Plain-text configuration files have been a feature of Windows since its inception. Today we see more XML-format...
files than the classic legacy .INI file for configuring applications, but the common denominator is that they're plain-text files that can be edited "by hand" with nothing more than Notepad or an equivalent text editor.
One issue that often arises when working with text files of any kind is how things have changed from one revision of the file to another. Microsoft Word has built-in provisions for tracking changes across versions of documents, but these only work well when used with Word's native .DOC format. Tracking changes within plain-text files themselves is nigh impossible, since they have no provision for recording changes.
Enter WinMerge 2.4, a free and open-source Windows application used to compare different versions of text files, compare the changes between them, and produce change reports or merged copies of the compared files. The program can also compare multiple files in multiple directories and use wildcards to filter the comparison searches, both of which are useful capabilities for checking different editions of a Web site or a source-code tree.
Individual files can be compared side by side in a pair of windows, with changes highlighted and annotated via color bands. If you have text added or missing in one file, WinMerge non-destructively rearranges line breaks so that similar lines are always matched up side by side. The program can also read and compare files in archives without having to unpack them first (a plug-in for the popular 7-ZIP archiving tool is included), is not restricted by any maximum file size, and will work with Unicode (UTF-8) files and filenames.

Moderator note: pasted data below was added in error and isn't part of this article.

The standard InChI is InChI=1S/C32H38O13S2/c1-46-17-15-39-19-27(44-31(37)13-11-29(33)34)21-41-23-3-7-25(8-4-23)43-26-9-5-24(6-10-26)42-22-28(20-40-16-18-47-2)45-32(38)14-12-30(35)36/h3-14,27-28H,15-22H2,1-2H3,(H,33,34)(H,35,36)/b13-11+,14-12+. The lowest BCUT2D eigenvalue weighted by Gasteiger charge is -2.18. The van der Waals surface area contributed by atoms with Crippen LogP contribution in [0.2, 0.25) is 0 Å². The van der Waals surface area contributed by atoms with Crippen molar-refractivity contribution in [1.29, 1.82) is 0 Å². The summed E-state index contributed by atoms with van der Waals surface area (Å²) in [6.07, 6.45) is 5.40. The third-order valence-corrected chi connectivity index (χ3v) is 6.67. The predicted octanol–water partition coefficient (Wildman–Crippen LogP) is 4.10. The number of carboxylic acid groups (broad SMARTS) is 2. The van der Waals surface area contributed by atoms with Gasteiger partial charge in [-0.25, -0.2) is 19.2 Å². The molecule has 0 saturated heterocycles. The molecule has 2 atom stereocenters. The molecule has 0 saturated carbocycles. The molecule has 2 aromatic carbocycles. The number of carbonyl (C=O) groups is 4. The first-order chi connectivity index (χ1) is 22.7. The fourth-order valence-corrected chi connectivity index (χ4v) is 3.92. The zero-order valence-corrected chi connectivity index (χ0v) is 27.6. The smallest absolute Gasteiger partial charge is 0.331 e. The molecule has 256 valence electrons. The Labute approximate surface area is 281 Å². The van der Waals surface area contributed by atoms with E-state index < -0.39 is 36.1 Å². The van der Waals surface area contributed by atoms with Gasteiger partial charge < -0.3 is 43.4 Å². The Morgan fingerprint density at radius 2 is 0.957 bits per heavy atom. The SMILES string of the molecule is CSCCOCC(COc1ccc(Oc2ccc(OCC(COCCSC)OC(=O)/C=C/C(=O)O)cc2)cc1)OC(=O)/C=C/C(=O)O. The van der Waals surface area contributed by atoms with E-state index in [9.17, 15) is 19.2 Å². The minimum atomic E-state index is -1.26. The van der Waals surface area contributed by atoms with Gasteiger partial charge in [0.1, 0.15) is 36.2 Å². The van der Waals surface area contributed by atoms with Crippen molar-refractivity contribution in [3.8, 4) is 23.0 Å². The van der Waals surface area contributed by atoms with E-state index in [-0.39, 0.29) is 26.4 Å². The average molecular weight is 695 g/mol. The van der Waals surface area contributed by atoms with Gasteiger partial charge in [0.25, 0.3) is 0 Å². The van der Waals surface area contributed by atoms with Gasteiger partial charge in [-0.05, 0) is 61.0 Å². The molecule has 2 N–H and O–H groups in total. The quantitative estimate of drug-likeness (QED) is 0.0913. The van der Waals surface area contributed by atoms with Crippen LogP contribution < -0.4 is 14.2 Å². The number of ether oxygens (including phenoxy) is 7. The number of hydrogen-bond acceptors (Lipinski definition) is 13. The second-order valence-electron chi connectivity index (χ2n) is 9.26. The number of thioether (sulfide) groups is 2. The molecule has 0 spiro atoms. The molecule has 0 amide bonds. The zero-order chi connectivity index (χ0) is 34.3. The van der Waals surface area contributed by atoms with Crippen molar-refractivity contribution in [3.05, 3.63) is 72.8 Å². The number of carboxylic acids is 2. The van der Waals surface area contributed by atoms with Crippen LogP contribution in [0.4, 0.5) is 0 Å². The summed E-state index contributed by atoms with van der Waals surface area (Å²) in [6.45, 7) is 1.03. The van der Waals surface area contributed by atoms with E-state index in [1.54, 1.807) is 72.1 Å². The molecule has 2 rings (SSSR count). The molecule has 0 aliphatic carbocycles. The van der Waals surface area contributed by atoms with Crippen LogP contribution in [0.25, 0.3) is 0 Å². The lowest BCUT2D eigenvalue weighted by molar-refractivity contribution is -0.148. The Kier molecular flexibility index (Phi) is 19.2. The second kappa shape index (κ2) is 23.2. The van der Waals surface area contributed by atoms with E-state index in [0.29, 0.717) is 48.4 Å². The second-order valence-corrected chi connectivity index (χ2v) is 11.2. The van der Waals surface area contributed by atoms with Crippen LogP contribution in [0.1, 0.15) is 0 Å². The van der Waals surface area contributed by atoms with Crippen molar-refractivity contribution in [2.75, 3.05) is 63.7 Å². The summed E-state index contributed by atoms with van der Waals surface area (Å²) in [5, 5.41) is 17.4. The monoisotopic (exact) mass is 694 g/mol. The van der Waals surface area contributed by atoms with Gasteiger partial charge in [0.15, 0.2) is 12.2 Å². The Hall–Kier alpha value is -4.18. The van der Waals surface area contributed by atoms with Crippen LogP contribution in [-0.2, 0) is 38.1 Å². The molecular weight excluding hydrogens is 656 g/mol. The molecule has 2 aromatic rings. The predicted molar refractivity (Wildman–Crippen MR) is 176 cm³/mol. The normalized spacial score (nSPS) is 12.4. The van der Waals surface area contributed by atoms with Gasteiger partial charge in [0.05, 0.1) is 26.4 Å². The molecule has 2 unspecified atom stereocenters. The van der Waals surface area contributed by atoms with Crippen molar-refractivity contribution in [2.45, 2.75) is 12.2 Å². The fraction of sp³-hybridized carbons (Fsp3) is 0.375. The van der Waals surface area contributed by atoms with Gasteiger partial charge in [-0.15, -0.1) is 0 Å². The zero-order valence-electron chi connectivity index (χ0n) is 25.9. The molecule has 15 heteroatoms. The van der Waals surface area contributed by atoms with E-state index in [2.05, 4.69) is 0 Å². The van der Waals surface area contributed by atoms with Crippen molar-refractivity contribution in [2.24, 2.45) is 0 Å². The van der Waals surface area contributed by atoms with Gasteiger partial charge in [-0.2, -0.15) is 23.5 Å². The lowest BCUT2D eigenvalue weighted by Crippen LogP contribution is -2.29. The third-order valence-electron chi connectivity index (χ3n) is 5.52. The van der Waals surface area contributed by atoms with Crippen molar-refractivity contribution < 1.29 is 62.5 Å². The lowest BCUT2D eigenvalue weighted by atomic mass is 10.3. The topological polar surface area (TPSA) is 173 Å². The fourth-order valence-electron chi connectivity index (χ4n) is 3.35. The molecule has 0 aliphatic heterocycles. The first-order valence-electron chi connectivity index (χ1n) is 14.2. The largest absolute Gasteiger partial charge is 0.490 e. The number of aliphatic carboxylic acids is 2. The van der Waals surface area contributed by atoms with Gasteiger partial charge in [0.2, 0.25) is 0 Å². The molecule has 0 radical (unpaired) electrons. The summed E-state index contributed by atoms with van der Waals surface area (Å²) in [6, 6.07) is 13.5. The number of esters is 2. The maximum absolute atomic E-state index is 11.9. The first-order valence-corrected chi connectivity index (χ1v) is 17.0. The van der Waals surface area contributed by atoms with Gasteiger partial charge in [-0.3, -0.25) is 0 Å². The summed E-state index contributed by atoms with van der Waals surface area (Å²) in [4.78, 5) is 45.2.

Although WinMerge also works with binary files, for the best results you'll want to use an external plug-in that is currently available only with the 2.5 development version of the program. The application can also generate patch files compatible with Diffutils, a file-comparing freeware program available from GNU Software, so that the exact changes made to a given file can be reproduced separately.
Serdar Yegulalp is editor of the Windows Power Users Newsletter. Check it out for the latest advice and musings on the world of Windows network administrators -- and please share your thoughts as well!
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